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Improving communication between primary care and emergency physicians won't be easy, but it could be fostered through changes in electronic medical records, payment incentives and liability reform, a study suggests.
After talking to 21 doctors in each specialty, researchers found spotty communication and poor coordination between the two groups.
When physicians in the two specialties don't talk, patients can receive duplicative or misapplied treatments and may be admitted for unnecessary emergency care, according to a February study that the Center for Studying Health System Change conducted for the National Institute of Health Care Reform, a nonpartisan health policy research group (www.nihcr.org/ed-coordination.html).
Poor communication also means that primary care physicians don't get the chance to talk to patients about when it is appropriate to use an emergency department, and they don't have a chance to learn if their lack of office availability may drive patients to an ...
Having empathy for patients isn't something physicians should do just to be nice. A study suggests that it also leads to better outcomes and should be seen as a key component of physician competence.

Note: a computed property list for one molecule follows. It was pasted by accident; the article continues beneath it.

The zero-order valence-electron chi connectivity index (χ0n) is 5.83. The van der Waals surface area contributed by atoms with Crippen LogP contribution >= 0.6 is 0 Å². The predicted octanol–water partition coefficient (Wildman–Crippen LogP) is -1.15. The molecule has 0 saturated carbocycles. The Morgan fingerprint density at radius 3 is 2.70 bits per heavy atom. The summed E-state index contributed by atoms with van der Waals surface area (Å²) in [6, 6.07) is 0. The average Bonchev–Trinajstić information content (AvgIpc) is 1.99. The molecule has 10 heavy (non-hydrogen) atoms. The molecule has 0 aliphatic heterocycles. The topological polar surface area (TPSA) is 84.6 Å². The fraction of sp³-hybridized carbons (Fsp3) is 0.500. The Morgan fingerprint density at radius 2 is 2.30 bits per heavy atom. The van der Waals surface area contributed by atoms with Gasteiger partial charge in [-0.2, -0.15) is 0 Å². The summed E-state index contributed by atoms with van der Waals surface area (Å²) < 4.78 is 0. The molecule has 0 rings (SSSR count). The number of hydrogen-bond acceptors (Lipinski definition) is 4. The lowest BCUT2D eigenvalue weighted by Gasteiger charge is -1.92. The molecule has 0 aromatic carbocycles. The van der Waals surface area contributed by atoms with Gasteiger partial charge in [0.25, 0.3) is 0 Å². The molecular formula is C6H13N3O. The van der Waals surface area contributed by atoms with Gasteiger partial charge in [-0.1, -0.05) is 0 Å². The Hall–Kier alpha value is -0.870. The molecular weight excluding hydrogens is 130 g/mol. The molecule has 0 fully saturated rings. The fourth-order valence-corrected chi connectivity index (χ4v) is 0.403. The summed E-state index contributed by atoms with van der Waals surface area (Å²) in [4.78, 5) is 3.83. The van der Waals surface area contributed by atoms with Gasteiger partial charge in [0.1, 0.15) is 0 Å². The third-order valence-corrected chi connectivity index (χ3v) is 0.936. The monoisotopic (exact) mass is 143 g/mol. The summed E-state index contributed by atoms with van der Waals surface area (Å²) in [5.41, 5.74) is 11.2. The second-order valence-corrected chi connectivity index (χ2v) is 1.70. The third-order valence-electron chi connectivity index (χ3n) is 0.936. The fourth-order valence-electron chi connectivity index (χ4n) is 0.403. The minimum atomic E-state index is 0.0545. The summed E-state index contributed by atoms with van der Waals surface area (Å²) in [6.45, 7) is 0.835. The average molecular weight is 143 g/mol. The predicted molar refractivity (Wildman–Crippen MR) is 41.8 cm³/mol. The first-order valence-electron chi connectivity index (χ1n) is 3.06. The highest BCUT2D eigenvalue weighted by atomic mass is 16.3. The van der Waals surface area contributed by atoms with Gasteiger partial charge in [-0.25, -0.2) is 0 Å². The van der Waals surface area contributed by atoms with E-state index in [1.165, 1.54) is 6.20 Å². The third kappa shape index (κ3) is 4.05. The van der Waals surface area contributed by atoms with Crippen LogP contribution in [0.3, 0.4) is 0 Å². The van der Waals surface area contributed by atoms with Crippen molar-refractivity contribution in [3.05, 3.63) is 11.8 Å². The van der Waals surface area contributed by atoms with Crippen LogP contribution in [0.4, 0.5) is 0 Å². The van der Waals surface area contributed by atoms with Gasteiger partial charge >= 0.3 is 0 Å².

In what is believed to be the first scientific analysis to link empathy with patient outcomes, researchers found that physicians with high empathy had patients with significantly greater control over their diabetes than patients of physicians with low empathy scores. The findings are in the March issue of Academic Medicine (www.ncbi.nlm.nih.gov/pubmed/21248604/).
The 29 physicians who participated in the study completed the Jefferson Scale of Empathy, which assessed how empathetic they were to patients. Researchers then looked at A1c and LDL results for 891 diabetics whom the doctors treated. Among patients who had doctors with high empathy scores, 56% had an A1c test result below 7% and 59% had an LDL test below 100. Among doctors with low empathy scores, 40% of diabetics had an A1c ...
Washington -- House lawmakers have introduced two pieces of legislation that would rescind a provision in the health system reform statute designed to stop the spread of physician-owned hospitals.
Separate bills introduced by Reps. Doc Hastings (R, Wash.) and Sam Johnson (R, Texas) would repeal Section 6001 of the Patient Protection and Affordable Care Act. The provision barred new physician-owned hospitals from obtaining Medicare certification starting Jan. 1, and it placed strict limits on existing hospitals that seek to expand their footprints or take on new physician investors beyond where they were at the time of the law's enactment.
Physician hospital advocates said the move was crippling to an industry that provides high-quality, specialized care to millions of patients. Physician Hospitals of America, which represents many of the facilities, said the issue goes beyond the 275 doctor-owned hospitals that are in operation.
"Much-needed expansion projects were halted at o ...